Insider Information from Jesus

Usually when one speaks of “insider information” you are talking about investments. There are laws against using information that is not available to the general public to either purchase or sell your stocks in a company to make a profit or avoid a loss.

In the strange parable of the Dishonest Manager (Luke 16:1-13), Jesus gives some good advice on investing from a true insider, and it is not illegal. The parable is strange, and it confuses people about what it is teaching. The context of this parable is that Jesus is teaching his disciples in the presence of the Pharisees (Jesus’ most fierce rivals). He has already done one thing of which they disapprove. He is hanging out with the rabble of society (tax collectors for the Romans and “sinners”) In response to their disapproval, Jesus tells three stories: the Parable of the Lost Sheep, the Parable of the Lost Coin, and the well-known Parable of the Prodigal Son. Now Jesus is going to pick on the Pharisees other glaring defect–their love of money.

The story is about a manager who is going to get fired. To cushion his fall, he seeks to make friends with his boss’ debtors by fudging the books in their favor. It is strictly illegal, and Jesus’ is by no means approving of fraud; but the boss in the story is impressed by the shrewdness of the manager.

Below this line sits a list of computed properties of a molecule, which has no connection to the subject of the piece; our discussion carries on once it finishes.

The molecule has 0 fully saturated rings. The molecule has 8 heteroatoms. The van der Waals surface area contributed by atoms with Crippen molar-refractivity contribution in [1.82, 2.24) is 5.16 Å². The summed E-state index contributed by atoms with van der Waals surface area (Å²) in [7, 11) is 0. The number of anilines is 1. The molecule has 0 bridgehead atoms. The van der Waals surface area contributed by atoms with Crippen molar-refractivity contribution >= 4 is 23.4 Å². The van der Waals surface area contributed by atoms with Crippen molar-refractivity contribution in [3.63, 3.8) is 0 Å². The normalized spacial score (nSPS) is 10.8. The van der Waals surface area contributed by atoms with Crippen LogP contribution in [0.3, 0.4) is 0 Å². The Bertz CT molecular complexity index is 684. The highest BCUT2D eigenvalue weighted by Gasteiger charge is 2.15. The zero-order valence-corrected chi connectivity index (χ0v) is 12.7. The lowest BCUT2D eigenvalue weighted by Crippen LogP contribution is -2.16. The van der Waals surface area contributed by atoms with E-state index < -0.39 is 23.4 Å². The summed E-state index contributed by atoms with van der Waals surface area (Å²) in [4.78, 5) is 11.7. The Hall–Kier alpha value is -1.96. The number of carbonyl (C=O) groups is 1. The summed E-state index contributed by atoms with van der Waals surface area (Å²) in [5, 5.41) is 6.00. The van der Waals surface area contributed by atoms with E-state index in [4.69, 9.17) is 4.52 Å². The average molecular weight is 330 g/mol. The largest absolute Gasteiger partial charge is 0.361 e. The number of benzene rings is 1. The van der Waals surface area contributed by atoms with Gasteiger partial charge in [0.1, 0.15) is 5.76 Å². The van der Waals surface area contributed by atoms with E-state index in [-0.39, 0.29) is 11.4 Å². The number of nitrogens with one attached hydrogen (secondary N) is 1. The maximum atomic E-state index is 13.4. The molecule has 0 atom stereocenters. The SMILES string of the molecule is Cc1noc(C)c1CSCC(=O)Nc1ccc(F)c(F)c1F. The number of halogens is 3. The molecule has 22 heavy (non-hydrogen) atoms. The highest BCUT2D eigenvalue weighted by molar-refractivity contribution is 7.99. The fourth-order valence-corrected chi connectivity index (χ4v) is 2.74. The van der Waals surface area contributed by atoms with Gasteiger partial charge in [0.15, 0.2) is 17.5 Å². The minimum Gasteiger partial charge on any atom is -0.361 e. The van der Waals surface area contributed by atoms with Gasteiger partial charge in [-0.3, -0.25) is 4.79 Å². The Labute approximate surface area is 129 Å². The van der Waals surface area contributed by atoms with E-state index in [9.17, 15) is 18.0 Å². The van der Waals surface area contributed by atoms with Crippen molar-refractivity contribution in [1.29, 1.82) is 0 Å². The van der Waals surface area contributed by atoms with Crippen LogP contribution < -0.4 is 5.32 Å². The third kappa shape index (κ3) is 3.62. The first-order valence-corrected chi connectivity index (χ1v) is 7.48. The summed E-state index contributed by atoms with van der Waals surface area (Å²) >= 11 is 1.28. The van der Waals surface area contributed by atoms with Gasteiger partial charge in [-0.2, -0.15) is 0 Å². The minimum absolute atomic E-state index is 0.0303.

Some people want to make the boss in the story a metaphor for God. It is not. Is the story about mercy or forgiveness? For a change, no. The story is about Jesus’ encouragement of his disciples being shrewd with their money. How? He wants them to invest in people. He wants people to hear the Gospel, repent, believe God’s promise of forgiveness and eternal life, and inherit eternal life. How is this shrewd? You no doubt have heard the cliche, “You can’t take it with you.” It is almost true. All the wealth you accumulate in this world stays in this world, and you must leave. But if you have eternal life through Jesus and you use worldly assets (money, time, talent, etc.) to be a part of helping others have eternal life, then those people do follow you past the veil of death.

Jesus puts it this way,

And I tell you, make friends for yourselves by means of unrighteous wealth, so that when it fails they may receive you into the eternal dwellings.

Luke 16:9 (ESV)

People are a worthy addition to what God gives us in eternal life. They are a reward. Jesus says more:

11 If then you have not been faithful in the unrighteous wealth, who will entrust to you the true riches? 12 And if you have not been faithful in that which is another’s, who will give you that which is your own?

Luke 16:11-12 (ESV)

God considers many things that we have in this world to be ultimately his. We are just stewards and we will be evaluated on our stewardship on Judgment Day. Good stewardship can’t save us or add to what Jesus did for us, but it can be a source of something more. What are “true riches” in this sentence? Is it eternal relationship (i.e. people), is it honor, is it something else that we can’t imagine?

People who are saved by God’s grace in the first place need to be careful about feeling entitled. Good stewardship is just our job. But Jesus’ words bear consideration. Perhaps the best investment is the truly long-term investment.

Author: tdwenig

Tom is the Senior Pastor of the Lutheran Church of Our Redeemer in Evansville, IN. He has served his congregation since 2000. He has a Master of Divinity and Doctor of Ministry from Concordia Seminary, St. Louis, MO

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